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2011 - March - Broderick & Lemon - Case Study : Application of CBTC on DLR 2011 - March - Broderick & Lemon - Case Study : Application of CBTC on DLR

Eugene Broderick GradDipRailSig AMIRSE

Laing O’Rourke Australia

Stephen Lemon MSc MIEAust CPEng RPEQ MIRSE

Laing O’Rourke Australia

The Docklands Light Railway (DLR) in London opened in 1987 with an ATP/ATO signalling and control system, with no mainline signals, and technology that included VDU-based train control, SSI interlockings, reed RT-type track circuits, and audio frequencies injected into the running rails and cable loops, to provide 'authority to proceed' and 'speed monitoring' functionality respectively.

As a result of the need to increase the capacity of the railway, both in terms of the geographical area covered and the throughput of trains, a new ATP/ATO system was introduced during the mid 1990s, based around moving-block  Communications-Based Train Control (CBTC) technology. The signalling and control functionality of this CBTC system relied upon continuous data communication between the trains and centralised interlocking and control systems via a series of trackside loop cables, supported by an underlying system of axle counters.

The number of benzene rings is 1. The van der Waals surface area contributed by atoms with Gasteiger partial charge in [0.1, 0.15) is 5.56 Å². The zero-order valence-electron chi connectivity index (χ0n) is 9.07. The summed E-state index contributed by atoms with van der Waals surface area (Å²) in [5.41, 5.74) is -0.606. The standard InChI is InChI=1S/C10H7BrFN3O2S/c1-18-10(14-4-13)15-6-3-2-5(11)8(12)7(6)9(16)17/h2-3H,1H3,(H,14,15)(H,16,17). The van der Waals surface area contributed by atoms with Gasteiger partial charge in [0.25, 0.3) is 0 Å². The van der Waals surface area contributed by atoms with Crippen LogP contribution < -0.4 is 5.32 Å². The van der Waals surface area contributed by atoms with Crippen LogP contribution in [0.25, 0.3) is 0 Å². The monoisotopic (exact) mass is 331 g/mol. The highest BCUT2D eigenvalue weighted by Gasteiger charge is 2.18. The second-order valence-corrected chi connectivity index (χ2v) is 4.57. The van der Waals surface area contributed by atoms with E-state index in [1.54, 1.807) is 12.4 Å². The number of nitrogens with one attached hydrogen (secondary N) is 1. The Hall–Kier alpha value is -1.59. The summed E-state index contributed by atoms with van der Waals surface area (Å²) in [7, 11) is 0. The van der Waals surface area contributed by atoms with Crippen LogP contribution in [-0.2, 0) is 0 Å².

The moving-block system was first implemented on a new extension to the railway, and subsequently as a replacement for the existing fixed block system on the entire railway, and it has been subject to a number of major and minor upgrades to the equipment and software since that time.

From the early days of the DLR, there were issues associated with the operation and maintenance of the signalling, control and communications systems, which were predominantly electronic and software-based, at a time when the experience of staff in the UK rail signalling industry was largely based around more prevalent mechanical and electrical systems.

With the transition to a more complex CBTC system, the technical and operational issues were compounded. In particular, the ongoing upgrades to the system required robust processes to manage the impact of changes, with a focus on strict configuration control, systems assurance and approval.


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